KAREN BROWN: No, not at all. We're an ABC affiliate and we're a CNN affiliate and we're a Fox affiliate, which is great because we have a lot of resources to work with. It's a two-way relationship. By virtue of our being a statewide television station, they look to us for the pulse, if you will, as to what's going on here in New Hampshire. So it benefits them as well.
[Ed. Note: As another example of the benefits of this relationship, in the closing days of the 1996 primary campaign, ABC News broadcast out of one of WMUR's two studios. This was not only convenient for ABC, but it allowed WMUR the opportunity to interview ABC talent during some of its programming].
How does your polling arrangement work?
KAREN BROWN: We are currently using RKM Research out of Portsmouth. Kelly Meyers (SP?) was the head over at the UNH Survey Center, left to form his own company and we stayed with Kelly, and we've used him for a couple of years now.
Is it too early to start thinking about the first debates?
No, not at all. We have been working on those for some time. So we've got
a couple of different projects that we'll be announcing by the end of the
month, of February.
You have a very new, up-to-date modern facility here. Are there any changes this cycle as to how you're going to cover things, or lessons you learned in '96 that you want to do differently?
KAREN BROWN: Our team is larger, so we're able to devote more resources in terms of cameras and in terms of producers and in terms of reporters and anchors covering the candidates. So we've grown our staff. And we created the political unit, which is brand new; we never had that before.
I think one of the biggest changes for us technology-wise is the advent of digital television. We were one of the first 24 television stations in the country to begin broadcasting in digital and are now. And we are looking at ways, have not made any firm decisions, but clearly looking at how digital will impact our coverage of campaign 2000. And that's an area where the political unit will actually work in conjunction with our engineering and programming staff to determine that.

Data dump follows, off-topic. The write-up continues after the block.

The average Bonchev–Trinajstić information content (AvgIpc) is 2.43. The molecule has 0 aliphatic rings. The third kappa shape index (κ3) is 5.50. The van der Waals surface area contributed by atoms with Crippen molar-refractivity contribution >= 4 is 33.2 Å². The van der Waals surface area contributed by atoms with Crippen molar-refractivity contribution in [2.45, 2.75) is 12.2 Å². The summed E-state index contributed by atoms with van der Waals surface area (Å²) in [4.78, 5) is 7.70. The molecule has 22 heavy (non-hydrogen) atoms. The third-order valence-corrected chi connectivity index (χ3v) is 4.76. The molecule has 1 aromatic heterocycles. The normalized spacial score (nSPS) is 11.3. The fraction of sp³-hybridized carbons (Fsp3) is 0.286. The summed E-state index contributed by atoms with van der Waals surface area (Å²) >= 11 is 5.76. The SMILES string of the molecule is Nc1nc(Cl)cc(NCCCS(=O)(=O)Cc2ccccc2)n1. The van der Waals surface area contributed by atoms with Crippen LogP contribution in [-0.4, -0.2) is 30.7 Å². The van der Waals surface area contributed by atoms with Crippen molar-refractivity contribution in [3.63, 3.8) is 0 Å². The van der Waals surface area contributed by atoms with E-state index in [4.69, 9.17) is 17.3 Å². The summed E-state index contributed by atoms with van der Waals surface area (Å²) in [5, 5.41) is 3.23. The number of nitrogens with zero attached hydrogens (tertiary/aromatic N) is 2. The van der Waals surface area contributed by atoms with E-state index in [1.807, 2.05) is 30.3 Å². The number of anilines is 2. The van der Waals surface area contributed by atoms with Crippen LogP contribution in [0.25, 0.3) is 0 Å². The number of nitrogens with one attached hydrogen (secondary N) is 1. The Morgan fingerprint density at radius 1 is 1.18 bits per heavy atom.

That's all very abstract…
KAREN BROWN: Well it is abstract. I mean it's so new. Literally we began broadcasting our digital signal alongside our analog signal, which is the signal that's been out there forever, just in November . As you know, not too many people yet have digital televisions in their home. Ultimately there will be decisions made about multicasting--how you divide that stream--and we will look at how to program those various streams. And so that is a work in progress. I wish I could offer you more specifics; they're not there yet.
So that may not happen this time around?
Well, no. We're looking at how we can maximize our digital transmission
for campaign 2000, but that involves more departments than just this news
department; it involves programming and engineering, so it's a bigger animal
than I can wrestle.
Can you describe the political unit?
There are six on-air reporter/anchors [Karen Brown, Tom Griffith , Steve
Cooper, Scott Spradling, Jennifer Crompton, and Jennifer Vaughn]and one
producer [Alisha MacLean]. I should state at the outset that everybody
here covers politics. But we created this political unit to help us focus
on issues, to craft the direction that we wanted this news department to
go in. So it's a unit that gives guidance to the rest of the news team.
We've made decisions about polling, about special presentations like the
one that aired last week, we're working on our web site… So it's a unit
that's really focused on politics, but we all end up covering politics
Are there any "dream projects" that you'd like to do if you had unlimited resources?
Well I think that the way we're approaching it this time, we're doing it
in a more comprehensive way. Last time, as you noted, we had a presidential
[primary] debate here in our studio. We'll be doing that again. But the
process, it never really ended after '96. I mean you had Lamar [Alexander]
here practically the next day and Steve Forbes and others. We're looking
at just doing more comprehensive coverage. Everything I've wanted to do
Do you have any insights on the political terrain in New Hampshire?
People vote with their pocketbooks; that's always been the case up here.
I think that what's happened in Washington with regard to Ken Starr's investigation
will have an impact on the way people vote. I think that everybody is waiting
for this impeachment trial to end and then they're really going to start
looking at what they want in a president. I believe George Will and others,
that there'll be some sort of cleansing, if you will, that people are just
looking for a president that they can respect and honor and admire. Yes